Pedal Power pushes for more education on contentious crossing rule

Ian Bushnell 26 July 2019 203
Pedal Power ACT believes there needs to be more education on new road rules allowing cyclists to cross on intersections. Photo: Supplied by Pedal Power ACT.

Pedal Power ACT believe there needs to be more education on new road rules allowing cyclists to ride across crossings. Photo: Supplied by Pedal Power ACT.

The ACT Government and police should do more to educate road users about new rules relating to pedestrian crossings and cyclists, according to the Territory’s cycling lobby group.

Laws allowing cyclists to ride across crossings came into effect earlier this year but there has been continuing debate about the change.

Pedal Power ACT CEO, Ian Ross, said the 2019 ACT Road Rules Handbook made it very clear – motorists must give way to pedestrians and cyclists on a marked pedestrian crossing.

“The change was the result of the ACT Government’s Safer Cycling Reforms trial, which included changes to the minimum passing distance rules and allowing riders to remain on their bicycles when crossing at crossings,” he said.

“Pedal Power strongly supported both of these reforms because we knew they would help keep bike riders safe and lead to more people riding.”

He said it was important to make this rule because road rules that make bike riding safe and convenient result in more people riding.

“The new rule is also better for drivers who prefer the person cycling to cross as quickly as possible. The quicker the person crosses, the less the traffic is held up,” he said.

More education of Canberra motorists and bike riders was needed to make this new rule clear to everyone.

“While the new rule allows riders to ride across crossings, we will continue to promote that they need to approach and cross ‘slowly and safely’ – at no faster than jogging or brisk walking speed,” Mr Ross said.

“If motorists are aware that it is their responsibility to always give way to pedestrians and bike riders at crossings, they are more likely to do the right thing and slow as they approach these intersections with paths.”

Mr Ross said the new rule was a good rule for motorists and riders, “we just need more time and education to ensure everyone knows what the rule is”.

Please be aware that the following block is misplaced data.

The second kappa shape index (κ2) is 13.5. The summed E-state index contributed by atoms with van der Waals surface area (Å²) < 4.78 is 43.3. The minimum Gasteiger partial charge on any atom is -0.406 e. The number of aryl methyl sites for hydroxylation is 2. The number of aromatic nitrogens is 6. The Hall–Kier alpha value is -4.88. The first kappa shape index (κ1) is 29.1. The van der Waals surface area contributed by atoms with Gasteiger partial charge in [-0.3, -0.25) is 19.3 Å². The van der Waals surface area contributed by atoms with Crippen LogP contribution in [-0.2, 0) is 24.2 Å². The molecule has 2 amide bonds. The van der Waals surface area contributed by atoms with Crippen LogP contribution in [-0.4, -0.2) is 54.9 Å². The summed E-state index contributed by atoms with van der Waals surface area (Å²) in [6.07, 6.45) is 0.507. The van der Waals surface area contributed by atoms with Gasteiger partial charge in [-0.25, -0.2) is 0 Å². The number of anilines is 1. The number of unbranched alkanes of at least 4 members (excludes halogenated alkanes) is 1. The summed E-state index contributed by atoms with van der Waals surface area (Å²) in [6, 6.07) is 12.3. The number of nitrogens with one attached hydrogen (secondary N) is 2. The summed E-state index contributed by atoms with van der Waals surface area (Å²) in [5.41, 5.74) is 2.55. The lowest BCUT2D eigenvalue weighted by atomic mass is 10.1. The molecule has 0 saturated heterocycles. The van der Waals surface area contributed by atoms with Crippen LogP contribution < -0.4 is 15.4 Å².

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203 Responses to Pedal Power pushes for more education on contentious crossing rule
mark boast mark boast 10:21 am 05 Aug 19

I’ll start by saying that I am a member of Pedal Power’s Advocacy group so support Ian’s sensible call for new laws “bedding down” period. That said I’ve found that the vast majority of drivers and motorcyclists have shown excellent behaviour to me cycling across road crossings. A wave of acknowledgement usually comes from both sides. So it can and does work. The behaviours of the minorities on both sides that don’t abide by the laws should not be cause for the rest of us to change our ways. And defensive driving and riding is a must for all. How do we know whether that cyclist or pedestrians doesn’t have a sight or hearing disability? Assume the worst and hopefully it won’t happen at our road crossings.

gositsa gositsa 5:06 pm 02 Aug 19

Yesterday as I was a driving up to a crossing a cyclist approached, he slowed right down, I gave him a wave, he crossed at a reasonable speed & waved to me. Off we both safely went. How hard is it!?

Ctl_Alt_Del Ctl_Alt_Del 9:16 am 02 Aug 19

Having recently been to Vietnam and India I laugh when I read about all Canberra’s problems with sharing the road.

BlowMeDown BlowMeDown 7:33 pm 01 Aug 19

At most crossings pedestrians and cyclists move parallel to the roadway as they approach a crossing then either do a sharp 90 degree turn to cross or continue on. This keeps motorists guessing, will they or won’t they with almost no time to react if they do cross. It’s unreasonable to require motorists to stop on mere suspicion that someone may cross.

If not being allowed to ride across a zebra crossing was all that was keeping a potential cyclist in their car than I call BS on that. This is more about the cycling lobby making driving as inconvenient as they possibly can generally and has nothing to do with safety.

    Capital Retro Capital Retro 9:05 am 02 Aug 19

    There is a good example of this bad planning in Watson Street, Turner where the crossing is setback about 50 metres from Barry drive. At night time it is impossible to see cyclists travelling without their lights (plenty of those around too) until they do the 90 degree turn onto the crossing. For some, that will be too late.

Ana Ana 4:38 pm 01 Aug 19

I think everyone should STOP before leaping on to or riding across a pedestrian crossing. I am often amazed at people who walk along the street and abruptly turn and walk on to a crossing and don’t need to even check that the car driver has seen them. It’s like a crossing turns them into Superman and no harm can come to them.